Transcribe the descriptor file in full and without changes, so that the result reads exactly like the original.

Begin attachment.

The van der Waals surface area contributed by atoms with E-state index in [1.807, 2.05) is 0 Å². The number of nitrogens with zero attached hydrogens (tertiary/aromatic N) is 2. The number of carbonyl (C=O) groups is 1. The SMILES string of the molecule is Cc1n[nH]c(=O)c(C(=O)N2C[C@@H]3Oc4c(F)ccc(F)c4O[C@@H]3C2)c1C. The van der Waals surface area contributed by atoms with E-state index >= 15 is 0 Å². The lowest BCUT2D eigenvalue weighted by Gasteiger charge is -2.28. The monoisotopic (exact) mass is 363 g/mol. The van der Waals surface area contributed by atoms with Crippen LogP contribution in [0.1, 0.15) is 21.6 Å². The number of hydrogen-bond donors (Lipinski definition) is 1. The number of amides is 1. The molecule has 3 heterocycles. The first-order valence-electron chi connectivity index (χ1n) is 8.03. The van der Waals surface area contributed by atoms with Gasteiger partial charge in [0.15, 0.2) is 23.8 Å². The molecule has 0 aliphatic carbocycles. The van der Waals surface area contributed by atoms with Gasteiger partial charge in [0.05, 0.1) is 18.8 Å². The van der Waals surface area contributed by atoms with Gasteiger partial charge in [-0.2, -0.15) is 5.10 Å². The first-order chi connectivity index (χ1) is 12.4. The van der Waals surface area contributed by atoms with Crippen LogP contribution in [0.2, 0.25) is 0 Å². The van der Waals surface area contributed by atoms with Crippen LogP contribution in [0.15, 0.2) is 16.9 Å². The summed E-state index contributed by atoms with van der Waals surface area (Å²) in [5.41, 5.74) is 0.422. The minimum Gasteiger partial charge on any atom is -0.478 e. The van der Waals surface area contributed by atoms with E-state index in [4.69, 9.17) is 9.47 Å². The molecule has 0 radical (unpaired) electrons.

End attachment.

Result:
The van der Waals surface area contributed by atoms with E-state index in [1.807, 2.05) is 0 Å². The number of nitrogens with zero attached hydrogens (tertiary/aromatic N) is 2. The number of carbonyl (C=O) groups is 1. The SMILES string of the molecule is Cc1n[nH]c(=O)c(C(=O)N2C[C@@H]3Oc4c(F)ccc(F)c4O[C@@H]3C2)c1C. The van der Waals surface area contributed by atoms with E-state index >= 15 is 0 Å². The lowest BCUT2D eigenvalue weighted by Gasteiger charge is -2.28. The monoisotopic (exact) mass is 363 g/mol. The van der Waals surface area contributed by atoms with Crippen LogP contribution in [0.1, 0.15) is 21.6 Å². The number of hydrogen-bond donors (Lipinski definition) is 1. The number of amides is 1. The molecule has 3 heterocycles. The first-order valence-electron chi connectivity index (χ1n) is 8.03. The van der Waals surface area contributed by atoms with Gasteiger partial charge in [0.15, 0.2) is 23.8 Å². The molecule has 0 aliphatic carbocycles. The van der Waals surface area contributed by atoms with Gasteiger partial charge in [0.05, 0.1) is 18.8 Å². The van der Waals surface area contributed by atoms with Gasteiger partial charge in [-0.2, -0.15) is 5.10 Å². The first-order chi connectivity index (χ1) is 12.4. The van der Waals surface area contributed by atoms with Crippen LogP contribution in [0.2, 0.25) is 0 Å². The van der Waals surface area contributed by atoms with Crippen LogP contribution in [0.15, 0.2) is 16.9 Å². The summed E-state index contributed by atoms with van der Waals surface area (Å²) in [5.41, 5.74) is 0.422. The minimum Gasteiger partial charge on any atom is -0.478 e. The van der Waals surface area contributed by atoms with E-state index in [4.69, 9.17) is 9.47 Å². The molecule has 0 radical (unpaired) electrons.